Supreme Court abortion ruling is a win for LGBTQ health care


The Supreme Court handed down a victory for LGBTQ people on Monday when it ruled against a Louisiana abortion restriction.

On Monday, the Supreme Court ruled 5-4 in favor of abortion access by striking down a Louisiana restriction on the procedure. If the Louisiana law had been upheld, it would have threatened to close the state's last three abortion clinics.

The decision is being celebrated as a victory by members of the LGBTQ community, who often rely on the health care providers that were threatened by the law, such as Planned Parenthood, to safely obtain affirming care. 

LGBTQ people are often left out of discussions about reproductive health care, especially abortion access. The Supreme Court's decision, as well as Justice Brett Kavanaugh's dissent, imply that only women are affected by barriers to abortion; however, trans men and nonbinary people also may have unwanted pregnancies. 

Chase Strangio, deputy director for transgender justice with the ACLU's LGBT & HIV Project, stated soon after the ruling came down, "Though it is painful that we still have to have these fights, we are relieved that the law was struck down not only for all women but also for the transgender and nonbinary people who need access to abortion care. In many communities, reproductive health care providers are one of the only sources of trans-affirming health care." 

LGBTQ equality advocates and health care experts say that striking down restrictions such as the Louisiana law helps LGBTQ people continue to access all kinds of LGBTQ-affirming health care.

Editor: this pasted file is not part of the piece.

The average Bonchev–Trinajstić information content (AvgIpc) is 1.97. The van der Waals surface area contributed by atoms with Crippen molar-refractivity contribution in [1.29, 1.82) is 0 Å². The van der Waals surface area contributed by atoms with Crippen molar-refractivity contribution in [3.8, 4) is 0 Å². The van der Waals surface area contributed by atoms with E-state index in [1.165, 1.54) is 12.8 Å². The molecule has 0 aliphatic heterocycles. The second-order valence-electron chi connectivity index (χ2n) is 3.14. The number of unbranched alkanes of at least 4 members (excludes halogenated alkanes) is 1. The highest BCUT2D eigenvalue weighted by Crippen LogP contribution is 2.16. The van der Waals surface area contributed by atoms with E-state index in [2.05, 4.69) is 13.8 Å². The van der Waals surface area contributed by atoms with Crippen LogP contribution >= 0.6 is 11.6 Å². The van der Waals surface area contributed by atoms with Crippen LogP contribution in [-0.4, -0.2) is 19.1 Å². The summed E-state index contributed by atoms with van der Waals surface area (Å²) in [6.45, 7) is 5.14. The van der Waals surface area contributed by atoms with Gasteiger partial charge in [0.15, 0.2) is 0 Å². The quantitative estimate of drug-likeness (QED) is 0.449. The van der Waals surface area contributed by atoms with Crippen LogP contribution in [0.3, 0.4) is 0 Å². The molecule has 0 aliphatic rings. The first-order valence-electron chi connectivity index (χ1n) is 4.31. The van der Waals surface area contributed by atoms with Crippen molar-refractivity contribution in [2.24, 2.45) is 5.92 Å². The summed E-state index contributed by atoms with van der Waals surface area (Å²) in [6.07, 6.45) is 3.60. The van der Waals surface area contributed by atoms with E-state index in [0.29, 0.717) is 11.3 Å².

Clinics that provide abortions often provide a more welcoming environment for LGBTQ people than other health centers they may find in their area, they say. Many also provide services such hormone therapy for trans people. If abortion restrictions result in fewer clinics, LGBTQ people lose options for health care.

Dr. Bhavik Kumar, medical director of primary and trans care at Planned Parenthood Gulf Coast, which operates health care centers in Louisiana and Texas, said that if the restriction had been allowed to stand, it would have meant that even more LGBTQ people who need abortions, particularly Black and Indigenous people and other people of color, would have been left with no options at all.

Planned Parenthood centers offer a variety of health services that LGBTQ people need, including abortion and gender-affirming hormone therapy. More than 200 health centers in 31 states provide hormone therapy for trans patients, Kumar said. Planned Parenthood also provides LGBTQ health-training programs to its health centers across the United States. Without this kind of training, doctors may, in the case of many queer women, tell patients they don't need cervical cancer screenings, for example, or they may just assume patients are straight or cisgender.

"We are an essential and irreplaceable provider of hormone therapy as well as general care to trans patients, especially in areas outside of major cities where we are often the only provider doing this work," Kumar said.

He added, "For many LGBTQ+ people, especially those who are BIPOC, Planned Parenthood is often their only source of affordable, nonjudgmental, and high-quality care. Attacks on abortion and abortion providers like Planned Parenthood health centers and other clinics threaten our ability to stay open and provide essential health care to trans patients."